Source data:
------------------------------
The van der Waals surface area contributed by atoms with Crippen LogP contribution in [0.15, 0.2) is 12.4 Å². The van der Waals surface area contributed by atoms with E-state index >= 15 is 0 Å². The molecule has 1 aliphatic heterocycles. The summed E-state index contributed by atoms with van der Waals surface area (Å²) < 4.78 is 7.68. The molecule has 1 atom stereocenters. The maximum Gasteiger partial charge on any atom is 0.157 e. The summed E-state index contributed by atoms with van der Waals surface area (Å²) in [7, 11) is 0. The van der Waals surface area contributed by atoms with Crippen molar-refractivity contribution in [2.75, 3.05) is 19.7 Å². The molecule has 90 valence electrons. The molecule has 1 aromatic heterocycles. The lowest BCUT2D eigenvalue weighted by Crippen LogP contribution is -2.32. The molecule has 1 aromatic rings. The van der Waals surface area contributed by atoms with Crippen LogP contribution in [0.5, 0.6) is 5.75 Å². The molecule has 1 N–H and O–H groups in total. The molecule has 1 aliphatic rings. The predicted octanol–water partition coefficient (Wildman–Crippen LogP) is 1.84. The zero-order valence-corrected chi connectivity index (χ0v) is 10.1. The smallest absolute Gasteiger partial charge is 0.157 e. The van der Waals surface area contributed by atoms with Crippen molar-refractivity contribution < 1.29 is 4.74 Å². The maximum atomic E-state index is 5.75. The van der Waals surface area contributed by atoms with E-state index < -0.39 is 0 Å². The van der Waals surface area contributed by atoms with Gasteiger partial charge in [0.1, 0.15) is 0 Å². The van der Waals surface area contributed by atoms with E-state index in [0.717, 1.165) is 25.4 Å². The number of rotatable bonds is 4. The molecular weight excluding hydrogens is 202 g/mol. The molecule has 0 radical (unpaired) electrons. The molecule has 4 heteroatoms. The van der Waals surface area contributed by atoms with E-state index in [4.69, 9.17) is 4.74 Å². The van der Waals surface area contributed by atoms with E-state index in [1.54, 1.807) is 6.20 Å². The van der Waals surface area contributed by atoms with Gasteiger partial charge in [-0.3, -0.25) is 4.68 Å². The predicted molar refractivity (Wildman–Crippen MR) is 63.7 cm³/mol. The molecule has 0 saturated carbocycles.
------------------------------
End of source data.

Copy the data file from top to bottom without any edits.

The van der Waals surface area contributed by atoms with Crippen LogP contribution in [0.15, 0.2) is 12.4 Å². The van der Waals surface area contributed by atoms with E-state index >= 15 is 0 Å². The molecule has 1 aliphatic heterocycles. The summed E-state index contributed by atoms with van der Waals surface area (Å²) < 4.78 is 7.68. The molecule has 1 atom stereocenters. The maximum Gasteiger partial charge on any atom is 0.157 e. The summed E-state index contributed by atoms with van der Waals surface area (Å²) in [7, 11) is 0. The van der Waals surface area contributed by atoms with Crippen molar-refractivity contribution in [2.75, 3.05) is 19.7 Å². The molecule has 90 valence electrons. The molecule has 1 aromatic heterocycles. The lowest BCUT2D eigenvalue weighted by Crippen LogP contribution is -2.32. The molecule has 1 aromatic rings. The van der Waals surface area contributed by atoms with Crippen LogP contribution in [0.5, 0.6) is 5.75 Å². The molecule has 1 N–H and O–H groups in total. The molecule has 1 aliphatic rings. The predicted octanol–water partition coefficient (Wildman–Crippen LogP) is 1.84. The zero-order valence-corrected chi connectivity index (χ0v) is 10.1. The smallest absolute Gasteiger partial charge is 0.157 e. The van der Waals surface area contributed by atoms with Crippen molar-refractivity contribution < 1.29 is 4.74 Å². The maximum atomic E-state index is 5.75. The van der Waals surface area contributed by atoms with E-state index < -0.39 is 0 Å². The van der Waals surface area contributed by atoms with Gasteiger partial charge in [0.1, 0.15) is 0 Å². The van der Waals surface area contributed by atoms with E-state index in [0.717, 1.165) is 25.4 Å². The number of rotatable bonds is 4. The molecular weight excluding hydrogens is 202 g/mol. The molecule has 0 radical (unpaired) electrons. The molecule has 4 heteroatoms. The van der Waals surface area contributed by atoms with E-state index in [4.69, 9.17) is 4.74 Å². The van der Waals surface area contributed by atoms with E-state index in [1.54, 1.807) is 6.20 Å². The van der Waals surface area contributed by atoms with Gasteiger partial charge in [-0.3, -0.25) is 4.68 Å². The predicted molar refractivity (Wildman–Crippen MR) is 63.7 cm³/mol. The molecule has 0 saturated carbocycles.